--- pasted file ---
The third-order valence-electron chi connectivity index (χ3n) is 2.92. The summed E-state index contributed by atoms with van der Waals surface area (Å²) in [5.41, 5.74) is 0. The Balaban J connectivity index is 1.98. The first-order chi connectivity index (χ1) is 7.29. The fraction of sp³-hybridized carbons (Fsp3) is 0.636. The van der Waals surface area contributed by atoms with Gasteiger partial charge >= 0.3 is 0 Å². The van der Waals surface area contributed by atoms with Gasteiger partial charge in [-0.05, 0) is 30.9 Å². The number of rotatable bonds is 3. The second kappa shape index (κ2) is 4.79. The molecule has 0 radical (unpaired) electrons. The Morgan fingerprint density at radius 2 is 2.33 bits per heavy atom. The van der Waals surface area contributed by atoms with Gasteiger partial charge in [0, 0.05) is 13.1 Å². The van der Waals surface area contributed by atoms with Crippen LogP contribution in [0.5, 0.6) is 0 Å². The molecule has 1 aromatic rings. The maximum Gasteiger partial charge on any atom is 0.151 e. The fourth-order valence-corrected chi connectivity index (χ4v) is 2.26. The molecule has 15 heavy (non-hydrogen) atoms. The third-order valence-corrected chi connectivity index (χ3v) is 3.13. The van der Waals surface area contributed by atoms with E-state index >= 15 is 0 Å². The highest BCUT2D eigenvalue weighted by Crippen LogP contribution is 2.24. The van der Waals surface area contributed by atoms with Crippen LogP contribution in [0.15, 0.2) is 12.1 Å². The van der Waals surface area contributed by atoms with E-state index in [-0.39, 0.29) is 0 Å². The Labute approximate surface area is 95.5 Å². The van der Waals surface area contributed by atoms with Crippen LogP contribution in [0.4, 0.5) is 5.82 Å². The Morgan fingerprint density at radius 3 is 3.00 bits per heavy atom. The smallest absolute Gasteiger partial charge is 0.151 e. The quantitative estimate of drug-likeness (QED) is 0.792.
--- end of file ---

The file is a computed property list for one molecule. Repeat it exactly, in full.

The third-order valence-electron chi connectivity index (χ3n) is 2.92. The summed E-state index contributed by atoms with van der Waals surface area (Å²) in [5.41, 5.74) is 0. The Balaban J connectivity index is 1.98. The first-order chi connectivity index (χ1) is 7.29. The fraction of sp³-hybridized carbons (Fsp3) is 0.636. The van der Waals surface area contributed by atoms with Gasteiger partial charge >= 0.3 is 0 Å². The van der Waals surface area contributed by atoms with Gasteiger partial charge in [-0.05, 0) is 30.9 Å². The number of rotatable bonds is 3. The second kappa shape index (κ2) is 4.79. The molecule has 0 radical (unpaired) electrons. The Morgan fingerprint density at radius 2 is 2.33 bits per heavy atom. The van der Waals surface area contributed by atoms with Gasteiger partial charge in [0, 0.05) is 13.1 Å². The van der Waals surface area contributed by atoms with Crippen LogP contribution in [0.5, 0.6) is 0 Å². The molecule has 1 aromatic rings. The maximum Gasteiger partial charge on any atom is 0.151 e. The fourth-order valence-corrected chi connectivity index (χ4v) is 2.26. The molecule has 15 heavy (non-hydrogen) atoms. The third-order valence-corrected chi connectivity index (χ3v) is 3.13. The van der Waals surface area contributed by atoms with E-state index >= 15 is 0 Å². The highest BCUT2D eigenvalue weighted by Crippen LogP contribution is 2.24. The van der Waals surface area contributed by atoms with Crippen LogP contribution in [0.15, 0.2) is 12.1 Å². The van der Waals surface area contributed by atoms with E-state index in [-0.39, 0.29) is 0 Å². The Labute approximate surface area is 95.5 Å². The van der Waals surface area contributed by atoms with Crippen LogP contribution in [0.4, 0.5) is 5.82 Å². The Morgan fingerprint density at radius 3 is 3.00 bits per heavy atom. The smallest absolute Gasteiger partial charge is 0.151 e. The quantitative estimate of drug-likeness (QED) is 0.792.